Edited by Laurel Ann Nattress of AustenProse fame, Jane Austen Made Me Do It is a collection of twenty-two short stories from established authors which are centred around the ‘theme of exploring Austen’s philosophies of life and love by reacquainting readers with characters from he novels or introducing original stories inspired by her ideals’. Having enjoyed Dancing With Mr Darcy, a similar project, I decided to take a closer look. What I discovered were a range of good-natured spin-off pieces from a range of authors – strangely to me but perhaps unsurprising, many of the writers involved were already familiar to me from the wider Austen community. Jane Austen Made Me Do It presents the harvest of many of the great lady’s most devoted fans.
As with many anthologies, some stories were more enjoyable than others. The book opens well with “Jane Austen’s Nightmare” by Syrie James, which sees Jane encountering her own various fictional creations, with Marianne Dashwood demanding to know why she is the only one of Austen’s heroines who is unable to marry her one true love while Marianne’s sister Elinor, arm in arm with Fanny Price, explains that it might have been better if Austen had made them slightly less perfect. Stumbling to get away from characters who feel she has done them wrong, Jane runs into Susan Moreland and explains that she does intend to buy the copyright to her back from the publisher, but once she does, she’ll be having to change Susan’s name to Catherine. Nodding happily, the future heroine of Northanger Abbey skips away. Finding herself in peril from a mob led by all of the many Austen monsters (Mr Collins, most of the Bennets, Caroline Bingley, Lady Catherine, the Eltons, the list goes on), Jane wakes up with a start and decides to write Persuasion.
Still, not all of the stories caught the right note. I found Jane Odiwe’s ‘Waiting’ to be unreasonably irritating in how it deviated from the canon events of Persuasion (as if Mary Musgrove actually knew about Anne’s previous engagement – no way would she have been able to keep that secret) but then last year I gave up on Jane Austen Rides Again which was by the same author so perhaps she and I just don’t quite share the same Jane Austen. It’s just that I imagine the version of Jane Austen that I know would roll her eyes at a story which ended ‘good things come to those who wait’. Similarly for the stories which included a ‘ghost’ Jane Austen appearing to offer advice to an otherwise modern heroine, such as in ‘A Night At Northanger’ or ‘The Ghost-Writer’ – I felt that these writers were summoning upon the spirit of the lady of the portrait with with the blank eyes and empty head, Divine Jane rather than the woman who actually once lived, breathed and wrote some incredible novels.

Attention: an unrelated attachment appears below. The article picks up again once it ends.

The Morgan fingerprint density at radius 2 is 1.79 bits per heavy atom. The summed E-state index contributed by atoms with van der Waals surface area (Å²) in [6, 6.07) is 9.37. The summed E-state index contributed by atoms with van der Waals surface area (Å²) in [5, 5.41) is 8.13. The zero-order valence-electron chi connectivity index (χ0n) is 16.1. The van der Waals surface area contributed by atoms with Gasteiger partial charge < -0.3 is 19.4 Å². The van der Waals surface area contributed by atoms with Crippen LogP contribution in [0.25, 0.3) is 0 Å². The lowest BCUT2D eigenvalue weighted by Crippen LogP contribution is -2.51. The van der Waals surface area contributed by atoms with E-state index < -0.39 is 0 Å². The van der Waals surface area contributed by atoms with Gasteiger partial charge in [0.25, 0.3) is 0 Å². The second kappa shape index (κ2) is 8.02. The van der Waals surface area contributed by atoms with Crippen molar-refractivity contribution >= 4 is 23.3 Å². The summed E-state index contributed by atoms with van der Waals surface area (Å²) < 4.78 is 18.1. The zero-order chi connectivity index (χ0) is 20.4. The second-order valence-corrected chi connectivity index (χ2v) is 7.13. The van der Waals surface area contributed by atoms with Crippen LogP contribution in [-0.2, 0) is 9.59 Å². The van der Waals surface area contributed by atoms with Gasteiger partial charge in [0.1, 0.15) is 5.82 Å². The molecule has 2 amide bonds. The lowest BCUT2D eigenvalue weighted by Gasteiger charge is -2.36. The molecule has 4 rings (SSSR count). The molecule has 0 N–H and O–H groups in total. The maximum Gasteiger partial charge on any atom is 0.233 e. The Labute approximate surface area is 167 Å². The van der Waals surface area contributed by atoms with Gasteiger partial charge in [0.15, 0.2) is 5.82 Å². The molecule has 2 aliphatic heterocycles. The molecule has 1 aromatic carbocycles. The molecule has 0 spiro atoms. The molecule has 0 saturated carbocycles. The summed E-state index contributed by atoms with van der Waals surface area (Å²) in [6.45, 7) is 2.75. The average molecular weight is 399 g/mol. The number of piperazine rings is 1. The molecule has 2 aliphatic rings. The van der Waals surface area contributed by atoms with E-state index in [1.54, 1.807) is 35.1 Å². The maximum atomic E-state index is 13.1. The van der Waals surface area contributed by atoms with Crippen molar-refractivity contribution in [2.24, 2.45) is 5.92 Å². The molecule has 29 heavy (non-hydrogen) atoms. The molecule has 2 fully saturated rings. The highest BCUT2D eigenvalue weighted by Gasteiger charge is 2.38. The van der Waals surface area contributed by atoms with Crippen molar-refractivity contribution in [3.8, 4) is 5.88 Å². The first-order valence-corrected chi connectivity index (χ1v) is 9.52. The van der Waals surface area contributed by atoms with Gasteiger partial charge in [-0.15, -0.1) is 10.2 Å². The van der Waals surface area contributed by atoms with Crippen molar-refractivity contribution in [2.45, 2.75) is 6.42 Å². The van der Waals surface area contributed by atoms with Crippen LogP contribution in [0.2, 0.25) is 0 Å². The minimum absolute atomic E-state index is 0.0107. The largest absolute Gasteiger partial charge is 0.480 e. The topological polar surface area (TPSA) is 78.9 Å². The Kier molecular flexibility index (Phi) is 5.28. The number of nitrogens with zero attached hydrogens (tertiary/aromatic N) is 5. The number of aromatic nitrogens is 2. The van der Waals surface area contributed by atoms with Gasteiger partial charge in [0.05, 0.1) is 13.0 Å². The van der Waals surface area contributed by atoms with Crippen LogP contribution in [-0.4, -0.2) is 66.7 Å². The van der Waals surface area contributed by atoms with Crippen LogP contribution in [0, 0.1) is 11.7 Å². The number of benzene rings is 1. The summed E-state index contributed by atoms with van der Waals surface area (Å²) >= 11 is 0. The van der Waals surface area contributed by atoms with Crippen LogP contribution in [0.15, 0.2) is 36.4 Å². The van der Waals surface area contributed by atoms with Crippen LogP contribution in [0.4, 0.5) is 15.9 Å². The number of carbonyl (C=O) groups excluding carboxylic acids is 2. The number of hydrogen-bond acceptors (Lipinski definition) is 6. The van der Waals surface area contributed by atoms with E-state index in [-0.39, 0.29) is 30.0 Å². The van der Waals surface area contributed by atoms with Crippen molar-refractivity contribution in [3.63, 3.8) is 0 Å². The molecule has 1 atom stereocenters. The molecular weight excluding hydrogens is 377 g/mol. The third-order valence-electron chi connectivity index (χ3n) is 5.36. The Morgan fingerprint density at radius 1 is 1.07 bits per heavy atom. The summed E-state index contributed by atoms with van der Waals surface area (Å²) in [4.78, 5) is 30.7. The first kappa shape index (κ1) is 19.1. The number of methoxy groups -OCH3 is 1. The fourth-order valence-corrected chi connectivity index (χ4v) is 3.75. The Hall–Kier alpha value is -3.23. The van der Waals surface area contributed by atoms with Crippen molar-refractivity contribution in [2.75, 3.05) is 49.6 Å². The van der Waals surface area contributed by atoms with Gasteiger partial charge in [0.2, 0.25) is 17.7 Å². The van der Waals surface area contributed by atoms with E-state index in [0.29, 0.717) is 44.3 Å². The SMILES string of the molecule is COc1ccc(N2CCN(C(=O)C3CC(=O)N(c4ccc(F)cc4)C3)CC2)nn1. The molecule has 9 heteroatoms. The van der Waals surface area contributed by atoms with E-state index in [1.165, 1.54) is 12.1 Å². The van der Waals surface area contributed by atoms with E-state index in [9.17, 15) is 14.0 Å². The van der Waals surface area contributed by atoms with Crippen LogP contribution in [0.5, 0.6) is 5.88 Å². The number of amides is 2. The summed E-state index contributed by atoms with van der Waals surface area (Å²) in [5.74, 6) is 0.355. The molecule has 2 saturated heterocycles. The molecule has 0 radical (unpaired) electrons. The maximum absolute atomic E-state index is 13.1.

Overall, when Jane Austen Made Me Do It is good, it is very, very good but when it dipped into the realms of cliche, it became quite tedious. I could not care for ‘Jane Austen and the Gentleman Rogue’. Stories which attempted to poke trouble into the happy conclusions such as ‘Nothing Less Than Fairyland’ also felt unnecessary. And then in ‘Love and Best Wishes, Aunt Jane’, author Adriana Trigiiani has her depiction of Austen announce to her niece Anna that James Austen had been her favourite brother, which given the wealth of biographical evidence that shows that he wasn’t seems more peculiar than anything else. Obviously though, a theme as broad as Austen’s ‘philosophies on life and love’ will provoke a range of responses, particularly with an author as open to interpretation as Austen.
Better perhaps to focus on what I did enjoy. Having read Maya Slater’s Mr Darcy’s Diary, her chapter ‘Letters to Lydia’ was a lot of fun, showing the events of Pride and Prejudice from the muddled perspective of Maria Lucas and fitting in nicely with Slater’s previous work. Diana Birchall’s ‘Jane Austen’s Cat’ was a lovely imagining of Austen as Aunt, while having read in Among The Janeites about how Pamela Aidan’s hobby of writing Darcy-focused internet fan fiction helped her to escape an abusive marriage, it was a delight to realise with ‘The Riding Habit’ that not only that, her stories are actually really good! Still, I had to giggle over Laurie Viera Rigler’s ‘Intolerable Stupidity’ which saw Austen characters complaining about the influences of fans, with Mr Darcy complaining that since 1995, he has constantly had a cold due to being constantly wet, but then more recently he has even found himself growing fangs. Despite all this, my favourite story of the collection was Janet Mullany’s ‘Jane Austen, Yeah, Yeah, Yeah’, set in the 1960s with a teacher who manages to make Sense and Sensibility relevant to a group of girls in detention by relating the story back to the Beatles, all the while considering her own future. It was reassuring to realise that true creativity can still found in such well-worn territory.
Jane Austen Made Me Do It feels like a bubblegum read after a lot of hefty biographies – fun, fizzy and fairly harmless but perhaps best enjoyed by the fans.
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Published by Ballantine Books on October 11th 2011
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